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Guide to Choosing Paper

Different Types of Paper and Their Use

There are so many different papers available, and often they look quite similar. If you aren't sure what paper is the most suitable for your work, you might find this guide helpful.

For a brief history of paper, click here 

Paper sizes and Measurements

The common sizing system in Europe is called ISO 216, where the paper's weight is expressed in grammes per square metre (gsm). The biggest unit is A0 (1189 x 841 mm).

In the US, paper sizes are based on customary units. 

There are seven main Paper categories:

  • Printing Papers
  • Wrapping papers
  • Writing papers
  • Drawing papers
  • Handmade papers
  • Specialty papers

Pastel Paper


(click on the pictures for more details!) 


The best weight for pastel paper is at least 175 gsm, heavy cartridge or lightweight watercolour paper.

For mixed media techniques, a rough-surface watercolour paper (that has been painted) still has enough tooth for soft pastels.

There are many different papers that are suitable for pastels, from very coarse to very smooth. Ingres paper has a ‘laid’ effect, meaning that one side the grains produce fine liner while the other is slightly blotchy.

The reason why there are a great selection of pre-coloured paper for pastels, is because pastels never really cover the whole surface, therefore leaving a few gaps (that aren’t shockingly white) is a standard use. Having a dominant coloured surface is also useful to determine the ‘atmosphere’ of the whole picture and create a unity of colours, as a deep reddish colour will give a warm tone, while blues are helpful to achieve a subtle, moody effect.

Cartridge Paper

  • Generally used for drawing, but it’s also good with paint, pens and markers, as well as with pastels, crayons or inks.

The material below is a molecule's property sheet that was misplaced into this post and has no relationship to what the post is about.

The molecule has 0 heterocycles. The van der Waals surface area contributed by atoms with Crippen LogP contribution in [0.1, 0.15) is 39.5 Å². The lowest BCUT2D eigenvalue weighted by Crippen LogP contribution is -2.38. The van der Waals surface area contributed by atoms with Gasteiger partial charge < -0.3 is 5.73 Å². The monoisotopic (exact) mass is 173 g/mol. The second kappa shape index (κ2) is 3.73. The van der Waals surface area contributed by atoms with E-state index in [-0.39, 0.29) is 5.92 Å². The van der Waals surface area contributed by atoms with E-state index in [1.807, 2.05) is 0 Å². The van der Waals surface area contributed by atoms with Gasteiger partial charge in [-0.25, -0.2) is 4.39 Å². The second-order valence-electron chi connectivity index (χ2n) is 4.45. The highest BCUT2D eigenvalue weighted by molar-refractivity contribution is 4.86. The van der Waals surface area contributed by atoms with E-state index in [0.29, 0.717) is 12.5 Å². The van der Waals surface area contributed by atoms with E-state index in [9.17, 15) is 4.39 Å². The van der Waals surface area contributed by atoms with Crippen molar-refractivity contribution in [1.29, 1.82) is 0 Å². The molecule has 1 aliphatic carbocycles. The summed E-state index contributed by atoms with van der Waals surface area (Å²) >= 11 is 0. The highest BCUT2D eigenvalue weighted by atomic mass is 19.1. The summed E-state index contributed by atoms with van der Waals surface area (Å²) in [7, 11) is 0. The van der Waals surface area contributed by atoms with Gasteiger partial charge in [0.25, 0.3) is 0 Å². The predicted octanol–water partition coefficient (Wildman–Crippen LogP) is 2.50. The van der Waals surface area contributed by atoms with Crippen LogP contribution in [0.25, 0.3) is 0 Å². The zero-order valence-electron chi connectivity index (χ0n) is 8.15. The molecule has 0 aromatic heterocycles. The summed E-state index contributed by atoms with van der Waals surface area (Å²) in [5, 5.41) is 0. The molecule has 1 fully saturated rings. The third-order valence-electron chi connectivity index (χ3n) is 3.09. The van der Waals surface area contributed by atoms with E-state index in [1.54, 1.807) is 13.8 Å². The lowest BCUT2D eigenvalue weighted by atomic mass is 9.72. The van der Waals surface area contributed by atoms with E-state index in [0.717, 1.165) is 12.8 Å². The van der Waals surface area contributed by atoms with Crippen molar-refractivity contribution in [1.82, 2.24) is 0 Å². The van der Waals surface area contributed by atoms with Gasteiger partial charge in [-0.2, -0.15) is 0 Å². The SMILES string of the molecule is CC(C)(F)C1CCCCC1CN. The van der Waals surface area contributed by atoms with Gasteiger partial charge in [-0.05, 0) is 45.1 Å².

• It’s available in different weighs, depending on the used technique (heavier for paint, lighter for drawing)
  • it can also be used to make simple  models.


Watercolour Paper

There are three main weighs of watercolour paper:

  • 190gsm - 'student grade', as it's pretty lightweight, requires stretching, and can't endure lots of scrubbing
  • 300gsm - 'standard' type of paper, it takes paint ell, but still better to stretch to avoid buckling. dries quickly and medium priced.
  • 638gsm - it's almost like a board, therefore doesn't require stretching, but takes longer to dry.



more about Watercolour paper:

Printmaking Paper

Printmaking paper is specific to printmaking techniques, because it has to be able to take soaking, absorb ink, and take multiple runs through a press without disintegration or deformation.
For this purpose, they are made with a so-called archival fabric, that means it contains cotton (in Europe) or mulberry bark (in Japan)

Tracing Paper

  • thin, translucent paper
  • 60 - 90 gsm
  • it's used for making copies of drawings, or tracing a pencil sketch onto canvas for instance

Recommended Videos:

Selecting Art Paper

Arches Printmaking Papers & How to Evaluate Your Paper

Watercolor Paper Comparison - Arches, Fabriano and Canson - Beginners Which Paper to Choose?

How to Pick Great Watercolor Paper


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